To what extent do the Frankenstein extracts reflect the central concerns of Romanticism?
Romanticism, a literary movement that emerged in the late 18th century in reaction to the Industrial Revolution, inspired Mary Shelley's “Frankenstein.”Romanticism celebrated life and embraced ideas of intense emotion experienced by individuals, appreciation of the beauty of nature and non-restrictive power of imagination, all of which are explored in “Frankenstein.”Mary Shelley focuses on the central concerns of Romanticism whilst incorporating elements of the Gothic novel, thereby releasing a warning to the responder. Shelley conveys the central themes of romanticism through the complex characterisation of Dr Frankenstein and Captain Walton, as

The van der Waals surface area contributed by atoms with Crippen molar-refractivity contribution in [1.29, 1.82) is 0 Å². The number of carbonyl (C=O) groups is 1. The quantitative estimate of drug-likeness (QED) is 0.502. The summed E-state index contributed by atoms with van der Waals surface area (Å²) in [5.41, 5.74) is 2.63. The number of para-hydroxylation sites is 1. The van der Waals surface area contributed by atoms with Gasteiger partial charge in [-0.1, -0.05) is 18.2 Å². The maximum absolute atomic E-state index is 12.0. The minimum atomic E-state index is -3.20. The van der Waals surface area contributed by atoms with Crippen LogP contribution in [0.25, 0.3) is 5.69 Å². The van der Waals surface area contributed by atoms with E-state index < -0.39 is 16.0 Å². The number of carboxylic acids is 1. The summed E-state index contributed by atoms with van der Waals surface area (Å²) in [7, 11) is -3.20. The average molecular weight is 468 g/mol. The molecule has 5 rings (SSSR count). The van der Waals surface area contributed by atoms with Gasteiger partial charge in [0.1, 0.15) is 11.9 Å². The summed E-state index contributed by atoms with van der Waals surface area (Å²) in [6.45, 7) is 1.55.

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Exaggeration is a device used frequently by Shelley, “His full-toned voice swells in my ears; his lustrous eyes dwell on me with all their sad sweetness,” in order to depict the intensity and bring life to the characters. The use of a retrospective narrative, conveys the older, more experienced Frankenstein reflecting on his past mistakes, “How dangerous is the acquirement of knowledge, and how much happier that man is who believes...who aspires to become greater than his nature will allow,” which can be seen as a warning to the Romantics of the effect of living spontaneously and with maximum intensity. The extracts reveal Frankenstein's manipulation of nature and its forces in contrast to an otherwise Romantic celebration of nature. His obsession with animating the dead is seen as “playing God” and acting against the forces of nature, is depicted metaphorically, “the moon gazed on my midnight labours, while, with unrelaxed and breathless eagerness, I pursued nature to her hiding places.”The disaster which his intrusion eventually proves to be supports the Romantic view that nature should be appreciated and not meddled with. The irony, however, is that in order to create life, Frankenstein locks himself up in his laboratory, where he is isolated from life, and nature. Dark elements are evident in Frankenstein's unnatural dream, where his wife